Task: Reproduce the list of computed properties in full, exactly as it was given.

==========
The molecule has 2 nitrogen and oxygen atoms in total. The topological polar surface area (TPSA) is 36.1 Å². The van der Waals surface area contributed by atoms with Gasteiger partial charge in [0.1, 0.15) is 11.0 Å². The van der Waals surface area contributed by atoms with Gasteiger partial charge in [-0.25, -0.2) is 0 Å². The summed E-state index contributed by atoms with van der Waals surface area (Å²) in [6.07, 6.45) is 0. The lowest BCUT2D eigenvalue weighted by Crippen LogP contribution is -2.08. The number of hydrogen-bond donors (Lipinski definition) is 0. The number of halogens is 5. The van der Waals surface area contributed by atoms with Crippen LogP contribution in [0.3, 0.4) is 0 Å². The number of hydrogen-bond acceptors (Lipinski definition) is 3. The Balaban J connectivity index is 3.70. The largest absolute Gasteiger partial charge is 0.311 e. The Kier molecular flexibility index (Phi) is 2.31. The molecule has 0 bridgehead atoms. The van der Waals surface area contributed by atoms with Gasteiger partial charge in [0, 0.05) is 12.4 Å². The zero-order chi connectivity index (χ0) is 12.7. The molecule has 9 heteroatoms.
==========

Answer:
The molecule has 2 nitrogen and oxygen atoms in total. The topological polar surface area (TPSA) is 36.1 Å². The van der Waals surface area contributed by atoms with Gasteiger partial charge in [0.1, 0.15) is 11.0 Å². The van der Waals surface area contributed by atoms with Gasteiger partial charge in [-0.25, -0.2) is 0 Å². The summed E-state index contributed by atoms with van der Waals surface area (Å²) in [6.07, 6.45) is 0. The lowest BCUT2D eigenvalue weighted by Crippen LogP contribution is -2.08. The number of hydrogen-bond donors (Lipinski definition) is 0. The number of halogens is 5. The van der Waals surface area contributed by atoms with Crippen LogP contribution in [0.3, 0.4) is 0 Å². The number of hydrogen-bond acceptors (Lipinski definition) is 3. The Balaban J connectivity index is 3.70. The largest absolute Gasteiger partial charge is 0.311 e. The Kier molecular flexibility index (Phi) is 2.31. The molecule has 0 bridgehead atoms. The van der Waals surface area contributed by atoms with Gasteiger partial charge in [0, 0.05) is 12.4 Å². The zero-order chi connectivity index (χ0) is 12.7. The molecule has 9 heteroatoms.